8 Reduce the infant mortality disparity
Defined as gap between the infant death rate for whites and African Americans (the largest disparity between two groups in North Carolina) expressed as a ratio.

9 Reduce the infant mortality disparity
This ratio expresses the number of times greater the African American infant mortality rate is in proportion to the white infant mortality rate.

10 Reduce the infant mortality disparity

11 Reduce the infant mortality disparity

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13 Reduce the percent of women smoking during pregnancy
Smoking during pregnancy can have a negative impact on the health of infants and children by increasing the risk of complications during pregnancy, premature delivery, and low birth weight. I’m sure you all know this definition, but just to make sure we are all talking about the same thing, the infant mortality rate is the number of infant deaths per 1000 live births, with an infant death being that a child dies before his/her first birthday.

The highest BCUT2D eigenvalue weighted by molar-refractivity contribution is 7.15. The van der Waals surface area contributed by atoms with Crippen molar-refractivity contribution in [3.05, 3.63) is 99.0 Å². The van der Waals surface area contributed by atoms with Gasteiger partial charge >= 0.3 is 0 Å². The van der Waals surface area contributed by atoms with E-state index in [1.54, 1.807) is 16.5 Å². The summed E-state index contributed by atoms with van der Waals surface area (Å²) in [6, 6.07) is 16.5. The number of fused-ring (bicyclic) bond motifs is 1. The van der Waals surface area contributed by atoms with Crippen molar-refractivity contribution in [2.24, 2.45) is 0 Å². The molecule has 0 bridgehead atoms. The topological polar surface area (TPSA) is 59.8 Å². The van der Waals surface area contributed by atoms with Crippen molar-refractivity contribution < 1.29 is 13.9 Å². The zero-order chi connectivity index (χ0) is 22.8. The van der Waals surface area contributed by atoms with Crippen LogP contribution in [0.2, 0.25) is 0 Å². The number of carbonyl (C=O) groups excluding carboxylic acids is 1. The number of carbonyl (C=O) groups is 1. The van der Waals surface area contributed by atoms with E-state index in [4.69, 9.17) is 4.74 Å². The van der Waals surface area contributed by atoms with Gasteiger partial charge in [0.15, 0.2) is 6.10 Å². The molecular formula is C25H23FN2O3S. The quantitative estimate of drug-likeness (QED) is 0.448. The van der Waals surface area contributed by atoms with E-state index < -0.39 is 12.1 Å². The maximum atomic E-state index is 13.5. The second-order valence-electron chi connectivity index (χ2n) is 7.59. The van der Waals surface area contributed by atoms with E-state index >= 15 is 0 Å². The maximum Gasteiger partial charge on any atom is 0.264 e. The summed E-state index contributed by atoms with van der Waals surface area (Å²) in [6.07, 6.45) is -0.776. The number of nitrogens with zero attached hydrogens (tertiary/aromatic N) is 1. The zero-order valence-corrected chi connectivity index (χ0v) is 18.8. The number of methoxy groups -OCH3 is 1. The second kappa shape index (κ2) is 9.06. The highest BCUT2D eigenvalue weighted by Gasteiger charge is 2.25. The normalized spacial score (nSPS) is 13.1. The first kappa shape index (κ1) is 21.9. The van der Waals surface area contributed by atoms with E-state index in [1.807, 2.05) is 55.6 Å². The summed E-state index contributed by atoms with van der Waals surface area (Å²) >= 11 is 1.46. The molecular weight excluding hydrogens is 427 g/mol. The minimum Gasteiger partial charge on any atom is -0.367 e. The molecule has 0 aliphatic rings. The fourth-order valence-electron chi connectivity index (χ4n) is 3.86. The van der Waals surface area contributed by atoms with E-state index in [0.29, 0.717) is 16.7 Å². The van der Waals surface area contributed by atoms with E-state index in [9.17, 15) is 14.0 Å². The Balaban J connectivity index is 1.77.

14 Reduce the percent of women smoking during pregnancy
I’m sure you all know this definition, but just to make sure we are all talking about the same thing, the infant mortality rate is the number of infant deaths per 1000 live births, with an infant death being that a child dies before his/her first birthday.

15 NC Public Health Efforts to Reduce Infant Mortality
Improve infant health care Improve maternity care Increase planned pregnancies Improve women’s health

16 NC Public Health Efforts to Reduce Infant Mortality
Improve infant health care Improve maternity care Increase planned pregnancies Improve women’s health

17 Planned Pregnancies Have Better Outcomes
44% NC pregnancies not planned [PRAMS ] By race African Americans (64%), Latinas (40%) and Whites (38%) Associated with late PNC, poor birth spacing, abuse/neglect

18 Healthy Women More Likely to Have Healthy Babies
IM and disparities related to mother’s health including- socioeconomic status chronic stress chronic disease and infection smoking, and nutrition age Can’t undo in 9 months a lifetime of health choices and situations.